ASCENT is an on-going implementation science project, funded by the Agency for Healthcare Research and Quality, geared towards reducing morbidity and mortality in the outpatient setting by improving patient safety through integrated information technology solutions and workflows. We are made up of an interdisciplinary team of clinicians, researchers and information technology personnel committed to reducing health disparities in the San Francisco Health Network. We hope that our work will not only reduce this disparate burden of disease among San Francisco's most marginalized residents, but we also hope to create workflow and technology solutions that are generalizeable and replicable across the country -- and even the world.
Despite strides in patient safety, significant gaps remain. Across the board, evidence-based practices have not been consistently implemented. Ambulatory settings remain understudied and lack safety infrastructure and systems. These issues are particularly acute in safety-net health care settings which disproportionately care for low-income, diverse, and vulnerable populations. Therefore, we created a transdisciplinary patient safety learning laboratory, the San Francisco Ambulatory Safety CEnter for iNnovaTion (ASCENT), to develop creative solutions to these safety problems. We aim to bring together design thinking, reliability science, health system innovation and safety research to design and iterate technical and workflow solutions for high-priority ambulatory safety issues. Promising innovations are implemented and evaluated in the San Francisco Health Network using implementation sciences methodology to assess reach, effectiveness, adoption, implementation, and maintenance. We plan to partner with closely affiliated safety-net innovation networks to disseminate and share successes.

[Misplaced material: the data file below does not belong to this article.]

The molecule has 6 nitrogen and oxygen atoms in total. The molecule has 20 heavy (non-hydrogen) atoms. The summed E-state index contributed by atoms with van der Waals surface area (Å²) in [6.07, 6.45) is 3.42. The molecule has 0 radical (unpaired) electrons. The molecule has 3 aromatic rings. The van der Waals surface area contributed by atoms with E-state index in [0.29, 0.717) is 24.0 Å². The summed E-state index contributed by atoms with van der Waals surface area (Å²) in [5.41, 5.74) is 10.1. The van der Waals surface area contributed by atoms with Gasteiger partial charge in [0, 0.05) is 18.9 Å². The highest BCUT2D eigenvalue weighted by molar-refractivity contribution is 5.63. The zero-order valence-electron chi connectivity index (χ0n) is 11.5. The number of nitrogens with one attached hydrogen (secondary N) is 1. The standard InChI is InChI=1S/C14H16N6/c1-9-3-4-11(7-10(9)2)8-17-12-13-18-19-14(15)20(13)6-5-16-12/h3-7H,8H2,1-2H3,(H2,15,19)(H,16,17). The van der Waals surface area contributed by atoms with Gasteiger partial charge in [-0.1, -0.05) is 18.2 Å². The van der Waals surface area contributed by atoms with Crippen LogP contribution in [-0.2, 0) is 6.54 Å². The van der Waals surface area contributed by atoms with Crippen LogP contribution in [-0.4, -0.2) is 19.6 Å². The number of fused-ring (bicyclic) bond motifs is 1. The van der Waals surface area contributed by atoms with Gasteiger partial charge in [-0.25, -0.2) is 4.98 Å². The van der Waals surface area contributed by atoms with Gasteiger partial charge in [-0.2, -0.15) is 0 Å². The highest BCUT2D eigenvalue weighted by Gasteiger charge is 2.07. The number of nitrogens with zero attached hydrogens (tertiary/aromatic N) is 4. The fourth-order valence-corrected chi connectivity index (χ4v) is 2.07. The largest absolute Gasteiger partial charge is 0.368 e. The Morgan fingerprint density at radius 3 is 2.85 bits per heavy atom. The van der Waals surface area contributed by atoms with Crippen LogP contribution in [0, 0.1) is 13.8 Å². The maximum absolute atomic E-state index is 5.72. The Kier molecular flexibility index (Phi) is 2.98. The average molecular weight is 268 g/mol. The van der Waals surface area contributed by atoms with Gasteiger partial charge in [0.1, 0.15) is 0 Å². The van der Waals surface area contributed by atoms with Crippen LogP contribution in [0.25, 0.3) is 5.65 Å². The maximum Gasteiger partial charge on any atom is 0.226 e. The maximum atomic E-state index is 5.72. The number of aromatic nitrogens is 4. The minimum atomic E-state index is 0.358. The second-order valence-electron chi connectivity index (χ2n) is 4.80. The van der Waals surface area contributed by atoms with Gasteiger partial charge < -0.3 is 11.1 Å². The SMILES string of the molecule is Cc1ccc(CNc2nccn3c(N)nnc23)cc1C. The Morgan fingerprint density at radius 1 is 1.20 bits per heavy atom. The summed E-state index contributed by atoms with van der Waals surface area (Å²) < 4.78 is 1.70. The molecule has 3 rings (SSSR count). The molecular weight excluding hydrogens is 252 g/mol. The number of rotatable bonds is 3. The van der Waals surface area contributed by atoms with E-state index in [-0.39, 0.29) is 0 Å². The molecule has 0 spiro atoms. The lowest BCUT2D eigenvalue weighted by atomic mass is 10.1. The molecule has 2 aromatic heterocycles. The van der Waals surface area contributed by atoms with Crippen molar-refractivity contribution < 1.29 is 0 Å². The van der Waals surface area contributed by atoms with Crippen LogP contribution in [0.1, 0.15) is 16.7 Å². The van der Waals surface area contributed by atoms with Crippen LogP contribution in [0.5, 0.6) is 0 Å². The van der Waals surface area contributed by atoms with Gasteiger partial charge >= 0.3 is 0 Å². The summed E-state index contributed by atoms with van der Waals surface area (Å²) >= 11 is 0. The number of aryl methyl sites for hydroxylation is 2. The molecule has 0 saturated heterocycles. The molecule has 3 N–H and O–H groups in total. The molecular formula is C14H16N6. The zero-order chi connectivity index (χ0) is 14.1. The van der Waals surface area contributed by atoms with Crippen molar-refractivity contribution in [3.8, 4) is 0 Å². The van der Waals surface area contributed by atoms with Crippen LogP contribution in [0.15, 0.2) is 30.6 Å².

ASCENT addresses three specific ambulatory safety problems. First, missed and delayed diagnoses lead to significant morbidity and mortality and represent the leading cause of successful ambulatory malpractice claims. While diagnostic problems are multifactorial, it is clear that lack of timely identification of test results contributes to diagnostic failures and delays. Second, gaps exist in ongoing monitoring of high-risk conditions, such that delays occur in recognizing and ameliorating known adverse effects of treatment. Finally, there is a significant burden of adverse drug events in outpatient care, and patient error in medication self-administration plays a significant role in such errors. These three projects and their progress are discussed in more detail in the "Current Projects" section of this website.
Our long term goal is to establish and sustain ASCENT so that it works across the continuum of innovation - from problem analysis through design, development, implementation, evaluation, adoption, and spread of successful innovations - in order to improve patient safety.
ASCENT is dedicated to improving the safety of ambulatory populations through health systems innovations. ASCENT will conduct the full spectrum of innovation work in the San Francisco Health Network, starting from interdisciplinary conceptualization, through rigorous evaluation research, to implementation and sustainment of novel approaches to safety. ASCENT will partner with safety-net healthcare delivery systems to disseminate ambulatory safety solutions to safety-net health care systems throughout California. ASCENT seeks to build capacity for trans-disciplinary ambulatory safety innovation at UCSF and across the SF Health Network.